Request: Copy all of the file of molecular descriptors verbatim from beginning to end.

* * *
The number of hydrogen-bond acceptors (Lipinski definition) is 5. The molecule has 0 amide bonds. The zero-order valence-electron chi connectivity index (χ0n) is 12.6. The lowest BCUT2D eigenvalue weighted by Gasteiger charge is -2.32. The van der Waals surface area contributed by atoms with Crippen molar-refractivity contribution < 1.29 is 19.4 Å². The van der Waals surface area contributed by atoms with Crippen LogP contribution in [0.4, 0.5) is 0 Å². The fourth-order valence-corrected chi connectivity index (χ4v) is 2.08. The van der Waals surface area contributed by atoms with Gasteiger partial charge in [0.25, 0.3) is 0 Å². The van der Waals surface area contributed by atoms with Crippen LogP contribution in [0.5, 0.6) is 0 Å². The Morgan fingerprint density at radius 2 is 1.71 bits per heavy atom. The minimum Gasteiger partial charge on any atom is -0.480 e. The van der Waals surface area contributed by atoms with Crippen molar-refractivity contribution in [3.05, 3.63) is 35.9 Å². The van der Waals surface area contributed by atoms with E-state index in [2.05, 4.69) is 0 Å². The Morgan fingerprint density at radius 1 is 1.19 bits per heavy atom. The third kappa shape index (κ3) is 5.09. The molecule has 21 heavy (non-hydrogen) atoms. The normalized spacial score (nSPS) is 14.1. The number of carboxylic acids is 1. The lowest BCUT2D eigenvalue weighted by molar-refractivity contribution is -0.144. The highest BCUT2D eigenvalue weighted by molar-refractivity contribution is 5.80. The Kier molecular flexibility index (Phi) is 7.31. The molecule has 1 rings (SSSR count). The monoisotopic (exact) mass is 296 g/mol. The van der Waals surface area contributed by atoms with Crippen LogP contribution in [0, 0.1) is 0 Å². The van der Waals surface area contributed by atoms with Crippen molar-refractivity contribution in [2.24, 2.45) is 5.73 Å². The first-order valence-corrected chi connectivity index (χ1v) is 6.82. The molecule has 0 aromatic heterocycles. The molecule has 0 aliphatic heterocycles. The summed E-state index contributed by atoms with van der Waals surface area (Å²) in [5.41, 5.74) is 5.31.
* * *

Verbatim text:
The number of hydrogen-bond acceptors (Lipinski definition) is 5. The molecule has 0 amide bonds. The zero-order valence-electron chi connectivity index (χ0n) is 12.6. The lowest BCUT2D eigenvalue weighted by Gasteiger charge is -2.32. The van der Waals surface area contributed by atoms with Crippen molar-refractivity contribution < 1.29 is 19.4 Å². The van der Waals surface area contributed by atoms with Crippen LogP contribution in [0.4, 0.5) is 0 Å². The fourth-order valence-corrected chi connectivity index (χ4v) is 2.08. The van der Waals surface area contributed by atoms with Gasteiger partial charge in [0.25, 0.3) is 0 Å². The van der Waals surface area contributed by atoms with Crippen LogP contribution in [0.5, 0.6) is 0 Å². The Morgan fingerprint density at radius 2 is 1.71 bits per heavy atom. The minimum Gasteiger partial charge on any atom is -0.480 e. The van der Waals surface area contributed by atoms with Crippen molar-refractivity contribution in [3.05, 3.63) is 35.9 Å². The van der Waals surface area contributed by atoms with E-state index in [2.05, 4.69) is 0 Å². The Morgan fingerprint density at radius 1 is 1.19 bits per heavy atom. The third kappa shape index (κ3) is 5.09. The molecule has 21 heavy (non-hydrogen) atoms. The normalized spacial score (nSPS) is 14.1. The number of carboxylic acids is 1. The lowest BCUT2D eigenvalue weighted by molar-refractivity contribution is -0.144. The highest BCUT2D eigenvalue weighted by molar-refractivity contribution is 5.80. The Kier molecular flexibility index (Phi) is 7.31. The molecule has 1 rings (SSSR count). The monoisotopic (exact) mass is 296 g/mol. The van der Waals surface area contributed by atoms with Crippen LogP contribution in [0, 0.1) is 0 Å². The van der Waals surface area contributed by atoms with Crippen molar-refractivity contribution in [2.24, 2.45) is 5.73 Å². The first-order valence-corrected chi connectivity index (χ1v) is 6.82. The molecule has 0 aromatic heterocycles. The molecule has 0 aliphatic heterocycles. The summed E-state index contributed by atoms with van der Waals surface area (Å²) in [5.41, 5.74) is 5.31.